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Relationship between dietary phytoestrogens and development of urinary incontinence in midlife women

Waetjen, L. Elaine MD1; Leung, Katherine MPH2; Crawford, Sybil L. PhD2; Huang, Mei-Hua DrPH3; Gold, Ellen B. PhD1; Greendale, Gail A. MD3; for the Study of Women’s Health Across the Nation

doi: 10.1097/gme.0b013e3182703c9c
Original Articles

Objective: Because exogenous estrogen treatment has been associated with a higher risk of urinary incontinence, our objective was to evaluate the longitudinal relationships of dietary phytoestrogen intakes (isoflavones, coumestans, and lignans) and the development of incontinence in midlife women transitioning through menopause.

Methods: The Study of Women’s Health Across the Nation (SWAN) Phytoestrogen Study was developed within SWAN, a community-based, multisite, multiracial/ethnic, prospective cohort study. SWAN interviewers administered a food consumption assessment at baseline and on follow-up visits 5 and 9. The SWAN Phytoestrogen Study created a phytonutrient database that allowed estimation of the usual daily intakes of four isoflavones, four lignans, and coumestrol. On an annual self-administered questionnaire, participants reported on the frequency and type of incontinence. We used discrete proportional hazards models to evaluate whether the estimated daily intake of each phytoestrogen class on the visit previous to the first report of incontinence was associated with the development of monthly or more incontinence versus remaining continent.

Results: We found no association or patterns of association between developing any, stress, or urge incontinence and the reported daily dietary intake of isoflavones, coumestrol, and lignans on the visit previous to the onset of incontinence.

Conclusions: The results of this longitudinal study provide important information to better understand estrogenlike substances in the continence mechanism of midlife women. Our study shows that neither high nor low dietary intakes of isoflavones, coumestrol, and lignans prevent stress or urge incontinence. Future studies should evaluate whether serum levels of phytoestrogens or their metabolites impact incontinence symptoms.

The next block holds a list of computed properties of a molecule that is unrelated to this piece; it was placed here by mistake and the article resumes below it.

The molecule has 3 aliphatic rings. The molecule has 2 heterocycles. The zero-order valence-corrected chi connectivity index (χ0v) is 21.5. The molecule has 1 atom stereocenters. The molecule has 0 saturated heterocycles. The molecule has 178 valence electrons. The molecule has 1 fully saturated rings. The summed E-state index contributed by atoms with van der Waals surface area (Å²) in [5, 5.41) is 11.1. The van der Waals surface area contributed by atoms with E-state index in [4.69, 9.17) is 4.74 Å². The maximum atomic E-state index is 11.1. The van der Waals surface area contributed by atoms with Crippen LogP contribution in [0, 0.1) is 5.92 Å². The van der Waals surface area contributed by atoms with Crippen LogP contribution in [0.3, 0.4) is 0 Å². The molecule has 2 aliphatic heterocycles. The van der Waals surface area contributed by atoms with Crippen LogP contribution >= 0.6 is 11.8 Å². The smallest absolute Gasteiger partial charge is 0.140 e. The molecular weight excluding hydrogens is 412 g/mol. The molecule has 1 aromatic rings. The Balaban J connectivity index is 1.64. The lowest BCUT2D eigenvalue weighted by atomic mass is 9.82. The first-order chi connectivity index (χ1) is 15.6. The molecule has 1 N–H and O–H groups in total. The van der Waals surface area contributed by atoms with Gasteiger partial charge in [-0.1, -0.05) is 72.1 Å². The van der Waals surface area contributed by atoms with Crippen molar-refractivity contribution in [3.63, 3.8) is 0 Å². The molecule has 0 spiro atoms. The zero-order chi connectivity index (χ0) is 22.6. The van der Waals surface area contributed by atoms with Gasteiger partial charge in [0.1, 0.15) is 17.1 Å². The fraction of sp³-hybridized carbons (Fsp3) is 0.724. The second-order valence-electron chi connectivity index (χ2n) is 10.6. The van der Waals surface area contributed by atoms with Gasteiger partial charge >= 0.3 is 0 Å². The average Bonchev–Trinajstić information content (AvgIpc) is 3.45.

From the 1University of California Davis School of Medicine, Sacramento, CA; 2University of Massachusetts Medical School, Worcester, MA; and 3David Geffen School of Medicine, University of California Los Angeles, Los Angeles, CA.

Received June 8, 2012; revised and accepted August 21, 2012.

Funding/support: The Study of Women’s Health Across the Nation received grant support from the National Institutes of Health (NIH), Department of Health and Human Services, through the National Institute on Aging, National Institute of Nursing Research, and NIH Office of Research on Women’s Health (grants NR004061, AG012505, AG012535, AG012531, AG012539, AG012546, AG012553, AG012554, and AG012495). The Study of Women’s Health Across the Nation Phytoestrogen Study was supported by grant AG030448. The content of this article is solely the responsibility of the authors and does not necessarily represent the official views of the National Institute on Aging, National Institute of Nursing Research, Office of Research on Women’s Health, or NIH.

Financial disclosure/conflicts of interest: None reported.

Address correspondence to: L. Elaine Waetjen, MD, Department of Obstetrics and Gynecology, University of California Davis, Suite 2500, 4860 Y Street, Sacramento, CA 95817. E-mail: lewaetjen@ucdavis.edu

© 2013 by The North American Menopause Society.